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Monday, September 17, 2012

Nontaxpayers are Overwhelmingly the Elderly and Students

When Romney talks about the people who don't pay taxes and tries to make you believe that 47 percent of us are moochers living off the system, it's important to recognize that the people who don't pay federal income taxes are mostly the elderly and students. And notice how narrow the category is -- it's only federal income taxes -- but there are lots of other types of taxes. When all things are considered, "nearly 100 percent of Americans pay taxes in some way, shape or form":

Who Pays Taxes?, Hamilton Project: A popular myth swirling around Washington, DC, and throughout the media these days is that many Americans do not pay taxes, and are therefore free-riding off of our society without contributing themselves. ...  The origin of this misconception is the observation that only about 54 percent of American households paid federal income taxes during recession-affected 2011.  But that statistic is misleading because it provides an incomplete picture of the overall tax burden on American families, and because it incorporates individuals who naturally shouldn’t be paying taxes because of their age or economic circumstances due to the Recession. A closer look reveals that nearly all Americans do, in fact, pay taxes. ...
In fact, many households with no tax liability are young or old, meaning that they are likely to be led by students who subsequently will pay taxes or retirees who paid taxes over their lifetimes. The figure below illustrates the relationship between age and the odds of paying payroll and income taxes. The graph makes clear that younger individuals—those in their late teens and early 20s—pay taxes at relatively low rates, but that is largely because they are in school and not working.  But as they get older and find jobs, the evidence suggests that they will pay taxes. Similarly, after age 60, when more and more Americans are retiring and leaving the labor force, the fraction paying taxes falls rapidly. These retirees have certainly contributed to America’s revenue stream over their lifetimes. To this point, as the U.S. population ages into the future and a greater proportion of Americans reach the retirement age, it is inevitable that a growing percentage of the overall population will pay no income or payroll taxes.

Taxes-by-age-lg

But during middle age, almost all workers face a tax burden. When looking at those in middle-age, 84 percent faced a net payroll and income tax bill in 2007. This general theme also holds true for low-income households... On net, even these families face a positive tax bill over time (Dowd and Horowitz 2008).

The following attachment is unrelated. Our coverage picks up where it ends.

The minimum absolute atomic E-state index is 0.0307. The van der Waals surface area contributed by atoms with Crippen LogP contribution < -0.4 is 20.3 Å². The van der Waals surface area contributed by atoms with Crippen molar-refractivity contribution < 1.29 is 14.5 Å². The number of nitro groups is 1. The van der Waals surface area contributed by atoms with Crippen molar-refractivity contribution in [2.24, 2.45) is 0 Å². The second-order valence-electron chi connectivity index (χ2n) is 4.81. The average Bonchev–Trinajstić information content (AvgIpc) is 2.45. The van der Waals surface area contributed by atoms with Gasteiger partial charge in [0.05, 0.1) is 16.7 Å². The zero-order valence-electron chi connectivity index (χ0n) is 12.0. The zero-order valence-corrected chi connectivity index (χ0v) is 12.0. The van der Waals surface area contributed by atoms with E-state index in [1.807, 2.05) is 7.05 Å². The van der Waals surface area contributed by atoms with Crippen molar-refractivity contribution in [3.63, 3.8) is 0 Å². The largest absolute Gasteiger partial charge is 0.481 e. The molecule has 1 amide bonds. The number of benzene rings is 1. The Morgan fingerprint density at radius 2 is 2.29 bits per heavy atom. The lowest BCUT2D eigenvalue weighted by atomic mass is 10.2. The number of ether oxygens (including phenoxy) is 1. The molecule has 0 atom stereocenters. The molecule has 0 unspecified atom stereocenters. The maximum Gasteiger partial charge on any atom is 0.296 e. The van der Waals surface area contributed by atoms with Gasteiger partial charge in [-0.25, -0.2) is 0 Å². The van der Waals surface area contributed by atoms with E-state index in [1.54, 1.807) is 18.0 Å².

Furthermore, rising unemployment during the Great Recession has meant that the proportion of American families paying no federal taxes is unusually large today. Unemployed workers without incomes naturally don’t face tax liabilities. But as they find jobs and rejoin the labor force, they will once again contribute to the federal system. Indeed, some of the trends we see today are less illustrative of an unfair tax advantage for the poor; rather, the trends indicate the existence of a group of unfortunate families who have found themselves affected by hard times. And young people today have been particularly hard hit: many are unemployed or weathering the storm in graduate schools, meaning that they are, thus, not paying taxes. When looking more specifically at middle-aged workers with jobs, 96 percent paid federal income or payroll taxes.
Other Forms of Taxes Also Count
Finally, incorporating the additional—and significant—other forms of taxation into our calculation leads to the conclusion that nearly 100 percent of Americans pay taxes in some way, shape or form. All consumers bear the burden of state and local property, sales, and income taxes, as well as excise taxes on items like gasoline, alcohol, or cigarettes. These other taxes tend to be regressive, imposing more of a burden on low-income families than on high-income families—the state and local tax burden is over twice as large as the federal tax burden for the bottom fifth of households (Citizens for Tax Justice 2011). When you fill up your car with gasoline, you can’t avoid paying the tax. The pump does not differentiate between the richest Americans and the poorest families. ...

    Posted by on Monday, September 17, 2012 at 04:08 PM in Economics, Politics, Taxes | Permalink  Comments (45)

          


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